about Venezuela has added a new element, however, leading to 
a more concerted effort to contain Chavez. Brazil is the 
leading advocate of Venezuelan admission to Mercosul, a move 
that, if approved by the Brazilian and Paraguayan congresses, 
will further complicate both the stated economic integration 
and political objectives of the organization. From Lula,s 
point of view, bringing Chavez into a political organization 
in which Brazil has strong influence makes sense. 

6. (S) Similarly, Lula's proposal to create a new 
organization of South American regional defense ministers, 
which Jobim is actively pursuing, may achieve little in the 
way of defense coordination, but would serve a political 
objective of bringing Venezuela and other regional 
troublemakers into a common organization that Brazil could 
use to exercise a measure of control. Finally, while the 
proposal to serve as a hub for servicing Russian equipment in 
the region will do little to develop Brazil's defense 
manufacturing capacity or to serve Brazil's own defense 
needs, it does make sense if Brazil believes that performing 
such a function could help control the spread of Russian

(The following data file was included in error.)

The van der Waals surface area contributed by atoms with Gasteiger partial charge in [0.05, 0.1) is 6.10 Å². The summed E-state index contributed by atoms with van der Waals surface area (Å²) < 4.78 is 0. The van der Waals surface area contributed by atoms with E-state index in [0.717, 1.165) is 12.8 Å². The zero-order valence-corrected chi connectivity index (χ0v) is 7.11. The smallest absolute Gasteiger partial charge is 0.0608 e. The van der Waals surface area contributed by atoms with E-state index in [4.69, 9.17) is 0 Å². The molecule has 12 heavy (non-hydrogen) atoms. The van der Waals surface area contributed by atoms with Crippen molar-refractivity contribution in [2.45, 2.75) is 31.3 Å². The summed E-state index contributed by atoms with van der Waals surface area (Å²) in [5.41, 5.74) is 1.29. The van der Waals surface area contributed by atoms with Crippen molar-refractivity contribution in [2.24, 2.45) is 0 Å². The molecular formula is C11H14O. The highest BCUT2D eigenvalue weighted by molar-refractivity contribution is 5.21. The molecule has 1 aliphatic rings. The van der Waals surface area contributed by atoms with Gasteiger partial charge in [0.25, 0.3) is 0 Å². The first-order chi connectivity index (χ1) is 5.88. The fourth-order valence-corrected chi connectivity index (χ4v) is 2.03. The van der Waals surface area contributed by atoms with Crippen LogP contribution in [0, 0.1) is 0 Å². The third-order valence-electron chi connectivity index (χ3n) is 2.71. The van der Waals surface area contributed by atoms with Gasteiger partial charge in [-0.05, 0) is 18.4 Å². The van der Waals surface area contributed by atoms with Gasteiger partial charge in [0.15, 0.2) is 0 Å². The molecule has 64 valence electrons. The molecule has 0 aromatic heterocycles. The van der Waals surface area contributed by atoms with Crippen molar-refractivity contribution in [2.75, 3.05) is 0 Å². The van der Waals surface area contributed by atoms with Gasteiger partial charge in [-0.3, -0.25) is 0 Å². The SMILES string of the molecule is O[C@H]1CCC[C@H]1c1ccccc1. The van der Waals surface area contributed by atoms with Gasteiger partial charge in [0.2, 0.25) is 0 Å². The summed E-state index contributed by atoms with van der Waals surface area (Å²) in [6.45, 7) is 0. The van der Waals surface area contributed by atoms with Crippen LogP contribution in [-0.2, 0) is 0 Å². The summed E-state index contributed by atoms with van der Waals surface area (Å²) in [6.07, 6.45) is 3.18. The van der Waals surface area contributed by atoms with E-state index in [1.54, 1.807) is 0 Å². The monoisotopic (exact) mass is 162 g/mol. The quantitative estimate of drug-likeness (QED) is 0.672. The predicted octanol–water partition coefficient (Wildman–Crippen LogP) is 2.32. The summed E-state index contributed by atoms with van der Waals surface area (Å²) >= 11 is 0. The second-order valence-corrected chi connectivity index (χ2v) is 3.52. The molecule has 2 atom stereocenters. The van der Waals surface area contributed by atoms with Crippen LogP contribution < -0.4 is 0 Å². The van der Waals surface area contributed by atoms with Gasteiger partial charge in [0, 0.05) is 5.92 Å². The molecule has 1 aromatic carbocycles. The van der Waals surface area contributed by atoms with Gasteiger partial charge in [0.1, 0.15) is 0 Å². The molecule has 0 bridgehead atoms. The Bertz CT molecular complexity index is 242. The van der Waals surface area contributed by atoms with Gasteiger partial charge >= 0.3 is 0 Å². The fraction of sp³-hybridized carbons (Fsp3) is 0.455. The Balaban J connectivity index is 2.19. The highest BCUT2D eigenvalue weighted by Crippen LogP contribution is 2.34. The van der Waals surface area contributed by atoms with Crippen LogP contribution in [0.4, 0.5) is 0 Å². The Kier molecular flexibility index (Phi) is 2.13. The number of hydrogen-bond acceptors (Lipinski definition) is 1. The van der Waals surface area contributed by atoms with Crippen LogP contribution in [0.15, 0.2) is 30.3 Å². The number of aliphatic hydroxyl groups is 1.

weapons in the region. This objective might also explain the 
interest in allowing a Russian military jeep manufacturer to 
set up shop in Porto Alegre (ref A), a capability Brazil does 
not need but which might serve to entice Russian interest in 
allowing Brazil to serve as an equipment hub. 

7. (S) Border security and sovereignty concerns also continue 
to be a driving factor for Brazil's desire to re-build its 
military, develop a domestic manufacturing capacity for 
military equipment, and beef up its air defenses, in 
particular. Brazilians continue to perceive their long 
border with ten neighboring countries as vulnerable, 
justifying maintenance of a strong defense posture. The most 
likely scenarios with direct military implications for Brazil 
involve non-state actors such as the FARC and international 
criminal organizations operating across borders.